Wednesday, April 6, 2011

All your have is your name and reputation

The Globe and Mail had an article entitled Does your investment adviser put you first? The article amounted to an endorsement of the CFA Charter:
The best advisers in this country already work to a fiduciary standard, but they’re not easy to spot in a financial industry where generating revenue from clients is the main objective. One approach is to look for advisers who have earned the Chartered Financial Analyst (CFA) designation.

CFAs are the paratroops of the investment advice industry. They’re trained to a higher standard and more is expected of them. Each year, they’re required to sign off on a code of conduct that includes a clause saying CFAs “have a duty of loyalty to their clients and must act with reasonable care and exercise prudent judgment. Members and Candidates must act for the benefit of their clients and place their clients’ interests before their employer’s or their own interests.”
I received my CFA designation in 1989. I haven't retained much of the study material from the exams, but the one thing I do remember very vividly is the CFA Code of Ethics. I have come to recognized that in this business, all you have is your name and your reputation. If either of those are tarnished, they are tarnished forever.
Consider the case of David Sokol. I have not commented about the Sokol affair because I don't have very much to add. My personal opinion is that what he did was likely not illegal, but unethical. Regardless of the legal consequences and any fallout from any investigation that may ensue, the reputation of all those involved have been damaged by this affair.
Real-time ethical dilemmas
Frequently, ethics training doesn't go far enough. While it is important to impart an understanding of the ethical standards to students and trainees, most organizations don't want to take the sensitive next step of involving people in discussions of ethical dilemmas. Consider, for example, this Guardian story of Wachovia being accused of laundering $378.4 billion for the Mexican drug gangs.
There is no doubt that such a volume of funds flowing through the bank was a lucrative business, but it seemed that the business didn't pass the smell test [emphasis added]:
When he looked at Wachovia, the first thing Woods noticed was a deficiency in KYC [Know Your Client] information. And among his first reports to his superiors at the bank's headquarters in Charlotte, North Carolina, were observations on a shortfall in KYC at Wachovia's operation in London, which he set about correcting, while at the same time implementing what was known as an enhanced transaction monitoring programme, gathering more information on clients whose money came through the bank's offices in the City, in sterling or euros. By August 2006, Woods had identified a number of suspicious transactions relating to casas de cambio customers in Mexico.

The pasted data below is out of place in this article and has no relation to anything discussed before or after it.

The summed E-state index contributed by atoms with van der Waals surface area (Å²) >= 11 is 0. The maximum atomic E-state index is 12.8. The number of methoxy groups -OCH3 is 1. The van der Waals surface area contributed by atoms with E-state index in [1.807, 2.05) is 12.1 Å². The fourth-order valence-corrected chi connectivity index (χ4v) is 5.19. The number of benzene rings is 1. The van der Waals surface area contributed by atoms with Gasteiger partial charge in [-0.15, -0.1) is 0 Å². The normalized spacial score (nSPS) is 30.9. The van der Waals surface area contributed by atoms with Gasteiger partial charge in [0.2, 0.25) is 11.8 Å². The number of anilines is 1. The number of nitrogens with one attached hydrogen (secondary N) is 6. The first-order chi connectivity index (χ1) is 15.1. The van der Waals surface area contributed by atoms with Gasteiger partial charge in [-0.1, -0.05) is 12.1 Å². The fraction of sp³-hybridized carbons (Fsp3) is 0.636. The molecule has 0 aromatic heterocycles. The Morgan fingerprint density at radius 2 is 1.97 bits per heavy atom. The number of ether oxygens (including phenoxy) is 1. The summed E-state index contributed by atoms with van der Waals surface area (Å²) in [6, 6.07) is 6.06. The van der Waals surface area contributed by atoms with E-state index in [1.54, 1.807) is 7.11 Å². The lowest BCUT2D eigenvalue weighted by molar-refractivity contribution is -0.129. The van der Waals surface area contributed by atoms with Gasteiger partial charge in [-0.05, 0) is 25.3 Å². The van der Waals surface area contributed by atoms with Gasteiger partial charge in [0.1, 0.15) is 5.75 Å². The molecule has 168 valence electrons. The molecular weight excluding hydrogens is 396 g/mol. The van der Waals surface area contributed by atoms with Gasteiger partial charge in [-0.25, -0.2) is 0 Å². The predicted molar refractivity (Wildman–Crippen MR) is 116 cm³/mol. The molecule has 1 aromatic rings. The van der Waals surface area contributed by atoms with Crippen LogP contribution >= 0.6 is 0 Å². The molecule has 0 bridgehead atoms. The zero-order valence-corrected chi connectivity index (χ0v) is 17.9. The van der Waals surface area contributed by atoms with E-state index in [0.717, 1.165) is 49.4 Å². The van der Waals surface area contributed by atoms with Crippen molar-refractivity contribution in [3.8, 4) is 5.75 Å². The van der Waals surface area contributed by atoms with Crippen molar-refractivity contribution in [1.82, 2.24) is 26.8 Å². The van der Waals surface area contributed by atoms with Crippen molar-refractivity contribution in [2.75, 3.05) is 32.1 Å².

Primarily, these involved deposits of traveller's cheques in euros. They had sequential numbers and deposited larger amounts of money than any innocent travelling person would need, with inadequate or no KYC information on them and what seemed to a trained eye to be dubious signatures. "It was basic work," he says. "They didn't answer the obvious questions: 'Is the transaction real, or does it look synthetic? Does the traveller's cheque meet the protocols? Is it all there, and if not, why not?'"
Also consider these obvious red flags:
Over two days, 10 wire transfers by four individuals "went though Wachovia for deposit into an aircraft broker's account. All of the transfers were in round numbers. None of the individuals of business that wired money had any connection to the aircraft or the entity that allegedly owned the aircraft. The investigation has further revealed that the identities of the individuals who sent the money were false and that the business was a shell entity. That plane was subsequently seized with approximately 2,000kg of cocaine on board."

Many of the sequentially numbered traveller's cheques, of the kind dealt with by Woods, contained "unusual markings" or "lacked any legible signature". Also, "many of the CDCs that used Wachovia's bulk cash service sent significantly more cash to Wachovia than what Wachovia had expected. More specifically, many of the CDCs exceeded their monthly activity by at least 50%."
When training people in ethics, they need to be confronted with ethical dilemmas. On one hand, you have the potential for a very large volume of business. On the other hand, the transactions have a distinct unpleasant odor to it. What do you do?

I reiterate my belief that at the end of the day, all you have are your name and reputation.

1 comment:

dixie_flyer said...

shame on have violated the CFA Institute ethical standards by not properly using the term "CFA Charterholder" ironic that you have done so in a missive about ethics